My husband and I didn’t think we’d find ourselves trying to teach our four year old about modesty. We thought for sure that would be something to save for the pre-teen years. However, lately, we’ve found the influences she finds and sees in the world around her on a daily basis, have caused us to bump up our timeline for talks on being modest. We can’t go shopping without seeing billboards or posters of scantily clad women. Magazines are full of pictures of women with exposed skin. Television–shows and commercials–are laden with sexified images of what a woman could, should, or wants to be perceived as. Even dolls are not leaving much to be desired.
These did not go unnoticed by our daughter.
We would find her pulling her shirts down, pulling her sleeves together to give her a “shoulderless” attire, rolling her pant legs up as far as they would go, etc. We continually asked her to stop modifying her wardrobe as such, and would ask her why she felt the need to do those things… And her answer was always a cool and serious, “I’m just trying to be beautiful.”
Beautiful – Teaching Children Modesty Early
With eyebrows raised, my husband and I teamed together to tackle this societal misconception being adopted by our preschooler. We informed her, at every opportunity, that she was beautiful no matter what she wore. She didn’t need to look like anyone else to be pretty. She didn’t need to show off uncovered skin. She didn’t need to pretend to be those women she saw. God made her just the way she was, and no one could argue that there would be no greater beauty than celebrating that.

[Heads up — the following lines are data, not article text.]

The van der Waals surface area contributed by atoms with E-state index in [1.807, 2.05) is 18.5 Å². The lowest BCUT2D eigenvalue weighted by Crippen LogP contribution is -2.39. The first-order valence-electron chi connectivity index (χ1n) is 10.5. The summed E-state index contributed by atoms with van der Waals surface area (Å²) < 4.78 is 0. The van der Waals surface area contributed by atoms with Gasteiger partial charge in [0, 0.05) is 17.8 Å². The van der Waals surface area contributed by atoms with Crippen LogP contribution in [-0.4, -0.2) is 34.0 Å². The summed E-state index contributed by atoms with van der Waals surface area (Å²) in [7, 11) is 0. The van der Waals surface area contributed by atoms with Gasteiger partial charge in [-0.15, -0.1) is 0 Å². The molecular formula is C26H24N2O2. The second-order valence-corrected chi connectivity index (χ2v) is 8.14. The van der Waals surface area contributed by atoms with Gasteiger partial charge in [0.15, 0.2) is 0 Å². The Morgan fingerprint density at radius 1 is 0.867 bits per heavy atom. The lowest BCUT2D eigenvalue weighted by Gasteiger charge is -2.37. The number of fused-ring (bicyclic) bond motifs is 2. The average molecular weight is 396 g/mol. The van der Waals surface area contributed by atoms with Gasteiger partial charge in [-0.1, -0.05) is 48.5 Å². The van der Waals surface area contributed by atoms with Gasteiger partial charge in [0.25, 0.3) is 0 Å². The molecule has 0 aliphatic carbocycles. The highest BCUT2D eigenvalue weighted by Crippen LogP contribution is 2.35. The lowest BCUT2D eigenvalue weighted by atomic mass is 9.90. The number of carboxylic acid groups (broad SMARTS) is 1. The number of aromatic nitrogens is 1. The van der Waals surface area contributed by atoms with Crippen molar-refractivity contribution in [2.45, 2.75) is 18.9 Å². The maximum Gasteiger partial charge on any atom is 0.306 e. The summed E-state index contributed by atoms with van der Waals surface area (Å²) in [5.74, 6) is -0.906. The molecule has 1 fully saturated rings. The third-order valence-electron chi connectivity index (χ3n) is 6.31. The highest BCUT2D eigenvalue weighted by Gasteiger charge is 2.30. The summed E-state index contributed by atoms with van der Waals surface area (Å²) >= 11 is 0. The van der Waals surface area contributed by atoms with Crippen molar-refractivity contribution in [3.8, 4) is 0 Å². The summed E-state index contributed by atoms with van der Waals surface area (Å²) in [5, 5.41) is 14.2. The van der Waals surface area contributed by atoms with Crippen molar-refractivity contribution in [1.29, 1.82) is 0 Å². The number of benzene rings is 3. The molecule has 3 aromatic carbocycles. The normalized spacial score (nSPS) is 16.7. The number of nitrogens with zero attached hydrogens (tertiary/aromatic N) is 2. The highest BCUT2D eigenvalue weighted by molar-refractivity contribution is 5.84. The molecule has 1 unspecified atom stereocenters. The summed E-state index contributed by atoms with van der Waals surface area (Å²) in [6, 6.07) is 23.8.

We worked tirelessly at times, trying to instill the values of modesty, decency, and purity into the mind and heart of our preschooler. Often times, we would find ourselves completely dumbfounded that we were already having to work so hard to defeat such a strong influence in the mind of our little one. Beauty is so much more than clothing. So much more, especially, than how little one can wear.
She loves to be a princess, and wear dress-up-dresses, shoes that click on our hard wood floor, and carry her wand around. She always wants to wear these outfits and will exclaim, “Aren’t I so beautiful?” Again, her father and I would combat this as a generalization and explain to her she is beautiful no matter what, and we love and admire her for all of her beautiful ways, even when she’s not dressed like a princess.
The other day, I noticed fruit from our efforts. As she twirled around in sweat pants and a long-sleeved shirt (courtesy of our still-chilly temperatures for spring), she commented, “I’m beautiful no matter what I’m wearing.” My husband and I looked at each other, and I noticed relief spread across his brow. It was working. We were getting through. Our message was superseding the others our daughter had absorbed.
“Do not let your adorning be external – the braiding of hair and the putting on of gold jewelry, or the clothing you wear – but let your adorning be the hidden person of the heart with the imperishable beauty of a gentle and quiet spirit, which in God’s sight is very precious.” – 1 Peter 3:3-4 (ESV)
This will be a lesson we’ll have to revisit as she gets older, I can be sure. As other images, peer pressures, and self-doubt filter into her world, her father and I will be there to reassure her that beauty is not skin-deep. It is a matter of the heart – the heart her Creator longs to reside in. We are precious in His sight, and created in His image. There is no beauty greater than that which He has already given us. Princess dresses are just a bonus.
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